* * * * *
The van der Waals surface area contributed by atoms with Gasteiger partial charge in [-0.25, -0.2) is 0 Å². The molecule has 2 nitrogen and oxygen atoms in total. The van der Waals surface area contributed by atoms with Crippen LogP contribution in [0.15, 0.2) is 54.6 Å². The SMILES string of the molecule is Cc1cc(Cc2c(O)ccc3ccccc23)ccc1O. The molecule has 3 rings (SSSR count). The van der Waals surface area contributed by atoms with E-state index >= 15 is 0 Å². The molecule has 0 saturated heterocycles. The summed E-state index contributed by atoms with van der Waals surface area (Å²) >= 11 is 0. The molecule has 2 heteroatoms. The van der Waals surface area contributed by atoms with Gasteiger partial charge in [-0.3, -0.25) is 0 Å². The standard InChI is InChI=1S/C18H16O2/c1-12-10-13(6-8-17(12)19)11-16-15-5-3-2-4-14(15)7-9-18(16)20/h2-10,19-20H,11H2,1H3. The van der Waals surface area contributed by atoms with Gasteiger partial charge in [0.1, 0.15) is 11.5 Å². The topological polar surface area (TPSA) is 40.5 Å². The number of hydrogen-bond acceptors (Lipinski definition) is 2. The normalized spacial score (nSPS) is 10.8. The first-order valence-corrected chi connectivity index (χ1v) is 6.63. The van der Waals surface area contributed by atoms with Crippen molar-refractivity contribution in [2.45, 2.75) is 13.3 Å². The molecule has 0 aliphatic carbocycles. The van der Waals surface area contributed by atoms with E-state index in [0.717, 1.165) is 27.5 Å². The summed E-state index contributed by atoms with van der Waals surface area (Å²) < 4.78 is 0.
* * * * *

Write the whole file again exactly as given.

The van der Waals surface area contributed by atoms with Gasteiger partial charge in [-0.25, -0.2) is 0 Å². The molecule has 2 nitrogen and oxygen atoms in total. The van der Waals surface area contributed by atoms with Crippen LogP contribution in [0.15, 0.2) is 54.6 Å². The SMILES string of the molecule is Cc1cc(Cc2c(O)ccc3ccccc23)ccc1O. The molecule has 3 rings (SSSR count). The van der Waals surface area contributed by atoms with E-state index >= 15 is 0 Å². The molecule has 0 saturated heterocycles. The summed E-state index contributed by atoms with van der Waals surface area (Å²) >= 11 is 0. The molecule has 2 heteroatoms. The van der Waals surface area contributed by atoms with Gasteiger partial charge in [-0.3, -0.25) is 0 Å². The standard InChI is InChI=1S/C18H16O2/c1-12-10-13(6-8-17(12)19)11-16-15-5-3-2-4-14(15)7-9-18(16)20/h2-10,19-20H,11H2,1H3. The van der Waals surface area contributed by atoms with Gasteiger partial charge in [0.1, 0.15) is 11.5 Å². The topological polar surface area (TPSA) is 40.5 Å². The number of hydrogen-bond acceptors (Lipinski definition) is 2. The normalized spacial score (nSPS) is 10.8. The first-order valence-corrected chi connectivity index (χ1v) is 6.63. The van der Waals surface area contributed by atoms with Crippen molar-refractivity contribution in [2.45, 2.75) is 13.3 Å². The molecule has 0 aliphatic carbocycles. The van der Waals surface area contributed by atoms with E-state index in [0.717, 1.165) is 27.5 Å². The summed E-state index contributed by atoms with van der Waals surface area (Å²) < 4.78 is 0.